Are UTS Graduates Able to Engage Theologically With Christian Ministers?
By Robert Duffy
In the early 1970s, I was a DP lecturer at the International Training Center at the Belvedere Estate, north of New York City, and had the privilege to lecture many of the state leaders and others who went on to become international foreign missionaries in 1975.
At that time, under Rev. Sun Myung Moon’s personal direction, we lectured the DP almost verbatim, but from memory, not from notes, and the most important feature of our lectures was indeed the emotional and intellectual balance in our presentations, much like exists in the DP itself. Passion and logic were close friends in those lectures.
Is UTS turning out theologically-trained pastors and ministers of the Word who are able to engage with their Episcopal, Methodist and Roman Catholic counterparts in an informed and cogent way? Are there any Doctors of Theology or of the History of Christian Thought in our camp who can lead the way in helping to bridge the current chasm between mainstream Christianity and Unificationism? Is there a possibility of reviving the incredible excitement generated in an earlier period when UTS hosted theological conferences that challenged and inspired theological discourse in the time after the “Death of God”?
As I see it, our principal issue as Unificationists with regard to our Christian friends is that we don’t know how to adequately respond to the centrally-held tenets of Christianity:
- One is stated in the Nicene Creed, specifically that the Son of God was begotten before the Creation, and is part of the Godhead, i.e., the Trinity.
- A second core belief, that God made the Creation from nothing (ex nihilo), a doctrine that first appeared in the second century and can best be explained as a defense of the most controversial part of the Christian kerygma, the resurrection of the dead, is a widely-held belief which Unification ontology speaks to, and should be addressed in Unification-Christian dialogue.
- A logical conclusion of the above tenets is the implication that the plan of God before all Creation was to build a corruptible creation around a corruptible humanity that would require the salvific power of the Son whom God would insert into history at some point to redeem us.
While there are a variety of theologies that allow for a either a passible or impassible God, these core notions are central to classic Christianity, and are directly repudiated in the Divine Principle. The theory of a God who has, from before creation, planned the insertion of his Son into history to save us from sin presents a problem of the predestination of God, of the freedom of the human will, of the factor of human responsibility as well of God’s purpose for his creation. Luther, Calvin and others have proposed that God has indeed predestined some sinners to salvation and some not, from the foundations of the world. From this we can legitimately ask our Christian friends the question, “What kind of God is God?” And “What is God’s purpose of creation?”
There are, in fact, two audiences for our theological reflection — Unificationists and non-Unificationists. To effectively engage their mainstream Christian counterparts, Unificationists might wish to sharpen their theological skills to include the basics of early church history, theological development in the primitive church, and the councils which produced the main theological content of what was to become classic Christian theology. Also useful would be the study of the non-static history of Christian thought to the present day to evaluate its evolutional trajectory.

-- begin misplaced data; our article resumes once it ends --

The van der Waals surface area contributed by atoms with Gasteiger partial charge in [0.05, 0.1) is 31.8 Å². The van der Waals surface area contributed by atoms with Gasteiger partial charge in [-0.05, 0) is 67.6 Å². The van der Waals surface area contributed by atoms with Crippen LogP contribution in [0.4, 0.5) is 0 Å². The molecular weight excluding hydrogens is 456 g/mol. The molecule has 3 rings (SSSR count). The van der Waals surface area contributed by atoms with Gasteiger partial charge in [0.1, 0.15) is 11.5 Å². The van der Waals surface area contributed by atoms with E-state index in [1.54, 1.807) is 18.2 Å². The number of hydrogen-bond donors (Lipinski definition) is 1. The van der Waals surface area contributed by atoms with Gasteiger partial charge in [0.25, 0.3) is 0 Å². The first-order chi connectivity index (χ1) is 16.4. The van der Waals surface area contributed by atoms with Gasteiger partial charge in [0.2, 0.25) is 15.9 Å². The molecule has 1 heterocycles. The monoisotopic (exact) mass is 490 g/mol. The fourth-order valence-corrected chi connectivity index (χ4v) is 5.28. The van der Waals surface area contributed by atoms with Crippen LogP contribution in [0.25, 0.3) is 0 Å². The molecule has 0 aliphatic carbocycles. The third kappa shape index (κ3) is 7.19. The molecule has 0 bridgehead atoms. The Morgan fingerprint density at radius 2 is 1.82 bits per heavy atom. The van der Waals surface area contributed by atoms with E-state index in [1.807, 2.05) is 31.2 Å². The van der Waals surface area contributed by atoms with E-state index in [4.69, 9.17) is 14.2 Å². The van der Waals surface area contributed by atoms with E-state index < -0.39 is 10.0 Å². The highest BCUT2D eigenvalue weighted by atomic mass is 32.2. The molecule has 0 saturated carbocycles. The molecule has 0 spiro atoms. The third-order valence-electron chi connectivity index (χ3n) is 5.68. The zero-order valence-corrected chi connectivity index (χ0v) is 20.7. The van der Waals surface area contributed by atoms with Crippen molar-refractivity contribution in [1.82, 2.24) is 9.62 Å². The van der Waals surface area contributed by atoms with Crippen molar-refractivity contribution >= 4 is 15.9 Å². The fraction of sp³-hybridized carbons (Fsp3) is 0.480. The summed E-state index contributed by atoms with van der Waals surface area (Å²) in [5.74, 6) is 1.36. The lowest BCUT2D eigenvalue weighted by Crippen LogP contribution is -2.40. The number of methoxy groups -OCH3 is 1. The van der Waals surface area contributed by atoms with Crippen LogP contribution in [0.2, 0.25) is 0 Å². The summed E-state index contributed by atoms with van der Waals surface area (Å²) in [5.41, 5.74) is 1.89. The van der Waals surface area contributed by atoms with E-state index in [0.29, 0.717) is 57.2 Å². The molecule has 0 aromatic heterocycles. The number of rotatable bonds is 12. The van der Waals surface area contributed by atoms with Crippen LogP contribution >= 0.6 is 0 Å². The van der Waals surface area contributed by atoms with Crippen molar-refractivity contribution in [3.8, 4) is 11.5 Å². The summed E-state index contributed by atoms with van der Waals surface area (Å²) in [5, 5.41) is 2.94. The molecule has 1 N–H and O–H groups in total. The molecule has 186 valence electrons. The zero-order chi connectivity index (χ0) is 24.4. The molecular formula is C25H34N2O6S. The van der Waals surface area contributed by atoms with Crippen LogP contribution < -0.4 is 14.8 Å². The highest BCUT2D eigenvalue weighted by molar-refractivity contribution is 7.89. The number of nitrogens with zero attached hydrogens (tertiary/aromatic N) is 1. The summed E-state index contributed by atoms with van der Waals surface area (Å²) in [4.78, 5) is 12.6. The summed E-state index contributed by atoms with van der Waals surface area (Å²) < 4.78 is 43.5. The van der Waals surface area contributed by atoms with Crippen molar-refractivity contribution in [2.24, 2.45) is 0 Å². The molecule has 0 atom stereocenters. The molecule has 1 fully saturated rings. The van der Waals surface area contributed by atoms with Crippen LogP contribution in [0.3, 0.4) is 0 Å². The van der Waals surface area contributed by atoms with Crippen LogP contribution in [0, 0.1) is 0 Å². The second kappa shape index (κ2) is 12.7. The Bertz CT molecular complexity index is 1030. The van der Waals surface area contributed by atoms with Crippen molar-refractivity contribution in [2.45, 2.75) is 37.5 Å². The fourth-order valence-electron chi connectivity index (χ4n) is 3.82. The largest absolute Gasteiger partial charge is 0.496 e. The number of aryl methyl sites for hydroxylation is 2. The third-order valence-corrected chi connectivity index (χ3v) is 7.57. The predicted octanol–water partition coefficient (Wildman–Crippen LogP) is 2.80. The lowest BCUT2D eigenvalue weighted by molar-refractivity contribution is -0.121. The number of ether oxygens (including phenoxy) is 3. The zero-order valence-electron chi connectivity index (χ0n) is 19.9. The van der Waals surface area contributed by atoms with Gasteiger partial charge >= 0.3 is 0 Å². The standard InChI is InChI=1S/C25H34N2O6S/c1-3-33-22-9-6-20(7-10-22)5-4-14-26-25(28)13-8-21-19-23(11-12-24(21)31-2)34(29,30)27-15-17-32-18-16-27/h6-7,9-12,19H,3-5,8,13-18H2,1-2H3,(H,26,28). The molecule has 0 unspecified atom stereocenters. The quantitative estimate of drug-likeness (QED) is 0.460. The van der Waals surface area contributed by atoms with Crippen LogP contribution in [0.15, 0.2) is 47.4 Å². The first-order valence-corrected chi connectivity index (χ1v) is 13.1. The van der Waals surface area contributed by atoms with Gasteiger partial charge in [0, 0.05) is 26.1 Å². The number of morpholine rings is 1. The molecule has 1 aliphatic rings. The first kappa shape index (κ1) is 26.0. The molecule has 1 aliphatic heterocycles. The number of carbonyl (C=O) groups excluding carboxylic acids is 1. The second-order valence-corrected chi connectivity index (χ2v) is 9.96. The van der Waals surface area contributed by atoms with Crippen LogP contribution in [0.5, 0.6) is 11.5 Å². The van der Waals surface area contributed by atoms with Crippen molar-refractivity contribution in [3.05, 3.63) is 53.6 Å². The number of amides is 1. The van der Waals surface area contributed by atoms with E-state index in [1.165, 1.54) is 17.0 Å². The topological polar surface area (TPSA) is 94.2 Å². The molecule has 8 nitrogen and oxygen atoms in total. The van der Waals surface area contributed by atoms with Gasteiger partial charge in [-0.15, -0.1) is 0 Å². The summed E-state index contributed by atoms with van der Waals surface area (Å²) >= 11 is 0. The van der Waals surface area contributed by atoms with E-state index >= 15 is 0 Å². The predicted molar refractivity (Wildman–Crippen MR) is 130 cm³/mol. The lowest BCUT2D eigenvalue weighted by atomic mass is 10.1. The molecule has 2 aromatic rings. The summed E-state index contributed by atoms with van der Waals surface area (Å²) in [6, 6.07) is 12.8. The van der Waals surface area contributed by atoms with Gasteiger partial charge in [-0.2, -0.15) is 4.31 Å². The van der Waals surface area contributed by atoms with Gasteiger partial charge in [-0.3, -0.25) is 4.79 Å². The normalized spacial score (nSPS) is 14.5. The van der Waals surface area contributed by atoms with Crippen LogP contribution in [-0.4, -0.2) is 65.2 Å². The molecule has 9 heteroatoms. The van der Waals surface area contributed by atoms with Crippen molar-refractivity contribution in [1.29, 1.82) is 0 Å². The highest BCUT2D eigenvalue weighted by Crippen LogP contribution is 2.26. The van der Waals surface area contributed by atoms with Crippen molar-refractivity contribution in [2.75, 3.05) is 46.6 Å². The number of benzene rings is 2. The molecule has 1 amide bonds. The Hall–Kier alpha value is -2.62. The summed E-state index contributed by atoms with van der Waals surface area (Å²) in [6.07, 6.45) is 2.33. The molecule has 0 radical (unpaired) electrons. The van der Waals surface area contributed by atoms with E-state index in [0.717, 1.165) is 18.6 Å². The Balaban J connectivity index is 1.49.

For mainstream Christians, we should be thinking of presenting opportunities to explore Nicene Christianity as well as historical theological trends for their relevance today. Most mainline Christian ministers have had seminary training and are familiar with a range of theological ideas and history. After establishing friendship, we might propose a series of seminars for clergy from a wide variety of denominational perspectives in which topics are discussed with a view to enlivening a theological discourse to common ends.
We must strive to make common cause with our Christian brethren. And herein lie the horns of the dilemma: we are challenging, with our own theology, the very foundations of historical Christianity.
In this we have no choice, but we should realize how shocking it is. In spite of this, we cannot continue, with our Christian friends, to bury our theology behind appeals to good works or to peacemaking. It cannot be submerged in “feel-good” programs in which, though we cooperate with them, we remain mere friends, or at best, distant cousins. We must begin the painful but rewarding process of developing our theological output to include well-researched, but non-confrontational, occasions where our theologies can be explored in a nuanced way to reveal similarities and differences. After all, Christians are our natural allies in attempting to raise awareness of our Heavenly Parent in the secular world.
If indeed we turn our attention to the great spiritual hunger and need for spiritual renewal in the world, and ask ourselves what role intellectual work, and specifically theological work, might play in that renewal, we are likely to conclude that our seminary could play an important role in once again revitalizing theological discourse, as it did in an earlier period.